Tuesday, December 30, 2008

Mahilara, Bangladesh: Celebration of Life

Celebration of Life: The Tradition Continues
Dr. Sachi G. Dastidar

The famous Bengali writer of the last century, S. Wazed Ali [b 1898], wrote in Bharatbarsha: That Tradition Still Continues how in India, tradition dies hard. After returning to his home decades later he found his middle-aged grocer still reading grocer’s son Ramayan, only that this middle aged man was read to as a child decades earlier. Recently [12/02-01103] when four of us from the U.S. took a trip to West Bengal and Haryana states of India and to the neighboring Bangladesh it reminded me of Wazed Ali’s India. This time it reminded me of our tradition of triumph of life in the midst of torment.

As we are associated with the Probini Foundation of New York we were invited to several places in India and Bangladesh. In India Probini Foundation helps two orphanage-run schools in West Bengal and Assam and three more schools at poor oppressed-caste Hindu neighborhoods in West Bengal. In Bangladesh Probini helps nine orphanage- and ashram-run schools. All of those institutions have come under attack from the Pakistan Army and by their Bengali Islamic allies as they are run by Hindus, but popular with Muslims. Some institutions were completely destroyed, while others survived precariously. Many of their occupants, mostly poor belonging to the oppressed-castes, were killed or ‘lost’ for ever. That tradition of oppression was repeated in the Fall of 2001 when Bangladesh elected a pro-Islamic Government by unleashing an anti-Hindu pogrom. We were extremely concerned about our Probini family there. A few months back, in June of 2001, we had opened the Nihar Kana Bhaktabash school adjoining a 300-year old temple and mott ashram in the name of my mother and my mother-in­-law who were driven out during earlier anti-Hindu pogroms. In Bangladesh some of the districts we were invited to included Barisal, Dhaka, NoakhaIi, Comilla and Madaripur. During the 2001 pogrom we had received urgent appeals from our families when they were attacked for no reason other that their religion. Before the election all the Hindu school committee members in Barisal were driven out. We sought help from Bangladesh Government in stopping the carnage. We also sought moral help from the administrations of the United States, and from West Bengal and Tripura, two Indian Bengali states run by privileged-caste Bangladeshi Bhadralok Hindu Communists who chose not to live with Muslims in their homeland, while preaching the other way.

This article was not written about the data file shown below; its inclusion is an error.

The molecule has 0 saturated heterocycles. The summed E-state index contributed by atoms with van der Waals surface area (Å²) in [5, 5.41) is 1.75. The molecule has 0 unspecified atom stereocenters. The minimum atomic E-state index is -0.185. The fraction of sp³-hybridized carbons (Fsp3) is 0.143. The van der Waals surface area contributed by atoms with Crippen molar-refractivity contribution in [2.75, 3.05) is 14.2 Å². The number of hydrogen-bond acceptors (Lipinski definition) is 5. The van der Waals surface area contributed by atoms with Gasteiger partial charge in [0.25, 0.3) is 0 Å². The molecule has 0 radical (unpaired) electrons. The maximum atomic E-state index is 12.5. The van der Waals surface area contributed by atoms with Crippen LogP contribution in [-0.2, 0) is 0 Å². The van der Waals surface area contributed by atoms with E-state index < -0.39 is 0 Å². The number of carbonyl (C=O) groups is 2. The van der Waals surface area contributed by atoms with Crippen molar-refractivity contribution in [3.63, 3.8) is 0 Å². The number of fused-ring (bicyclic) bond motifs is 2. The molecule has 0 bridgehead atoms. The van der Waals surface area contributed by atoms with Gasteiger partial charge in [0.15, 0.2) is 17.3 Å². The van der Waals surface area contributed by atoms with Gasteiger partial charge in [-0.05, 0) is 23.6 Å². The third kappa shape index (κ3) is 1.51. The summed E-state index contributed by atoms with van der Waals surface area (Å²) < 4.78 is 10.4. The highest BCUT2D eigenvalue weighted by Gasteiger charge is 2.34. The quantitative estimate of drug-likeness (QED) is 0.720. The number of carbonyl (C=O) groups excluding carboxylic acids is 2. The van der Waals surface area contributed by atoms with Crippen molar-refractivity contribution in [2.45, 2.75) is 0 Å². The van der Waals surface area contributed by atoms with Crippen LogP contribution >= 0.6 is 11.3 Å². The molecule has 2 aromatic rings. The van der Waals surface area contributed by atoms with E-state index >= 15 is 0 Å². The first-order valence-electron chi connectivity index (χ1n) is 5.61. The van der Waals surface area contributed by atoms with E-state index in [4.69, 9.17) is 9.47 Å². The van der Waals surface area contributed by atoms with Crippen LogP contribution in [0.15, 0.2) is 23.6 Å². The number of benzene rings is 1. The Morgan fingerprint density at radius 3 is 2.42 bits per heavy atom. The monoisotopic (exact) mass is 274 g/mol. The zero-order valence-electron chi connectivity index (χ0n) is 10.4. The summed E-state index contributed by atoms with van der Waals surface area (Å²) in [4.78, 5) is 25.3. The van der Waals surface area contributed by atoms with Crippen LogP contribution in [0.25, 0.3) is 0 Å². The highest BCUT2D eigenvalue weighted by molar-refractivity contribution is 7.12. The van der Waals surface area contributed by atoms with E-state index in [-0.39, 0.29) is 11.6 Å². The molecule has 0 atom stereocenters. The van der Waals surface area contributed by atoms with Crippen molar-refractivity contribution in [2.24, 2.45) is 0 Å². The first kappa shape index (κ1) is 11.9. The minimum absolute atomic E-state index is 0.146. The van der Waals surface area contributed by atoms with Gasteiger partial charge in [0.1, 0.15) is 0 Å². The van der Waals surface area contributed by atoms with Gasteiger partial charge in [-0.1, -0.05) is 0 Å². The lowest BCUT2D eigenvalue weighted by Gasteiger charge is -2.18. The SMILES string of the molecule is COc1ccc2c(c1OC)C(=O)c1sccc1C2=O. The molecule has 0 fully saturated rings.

At Dhaka it is always wonderful to see little Basanti, the first child to be supported by Probini, maturing like the Eternal Spring that her name symbolizes. Whenever we visit the
orphanage Basanti and other children would rush looking for visiting Baba [father], Ma, Didi [older sister], and Dada [older brother] and tell stories since the last visit. Groups of girls took
their didi from room to room while the boys did the same to their dada. The non-sectarian
orphanage was established in 1908 by the Dhaka [Hindu] Orphanage Society. It sits on the bank of Burri Ganga river in Old Dhaka, a former Hindu area. The orphanage was destroyed in 1971: by the Pakistan Army and Bengali Islamists. Pakistan declared war on Bangladesh independence on.25 March 1971 by attacking the Hindu neighborhood killing thousands in one sweep. After independence the orphanage came back to life with the help of surviving Hindus and by Norwegian Christians. Yet lot more work needs to be done. Life triumphed in another small, yet significant, way. On this visit we found a white thaan sari-clad widow as the Matron of the orphanage. Everyone calls her either Ranidi, sister Rani, or Mashi, aunt, as calling by name is considered impolite and uncultured in Bengali and Indian cultures. Ranidi is a survivor of an earlier pogrom. She fled her nearby home in 1964 for India when Pakistan unleashed an anti­
Hindu Hazarat Bal Danga killing to suppress Bengali [Muslim] nationalism. According Washington Post and London Times of January 22, 1964, on the very first day of the pogrom over one thousand Hindus were killed in Ranidi’s Old Dhaka. After raising her family in India, refugee Ranidi decided to bring life back to her ancestral home. Our Dhaka hosts showed us how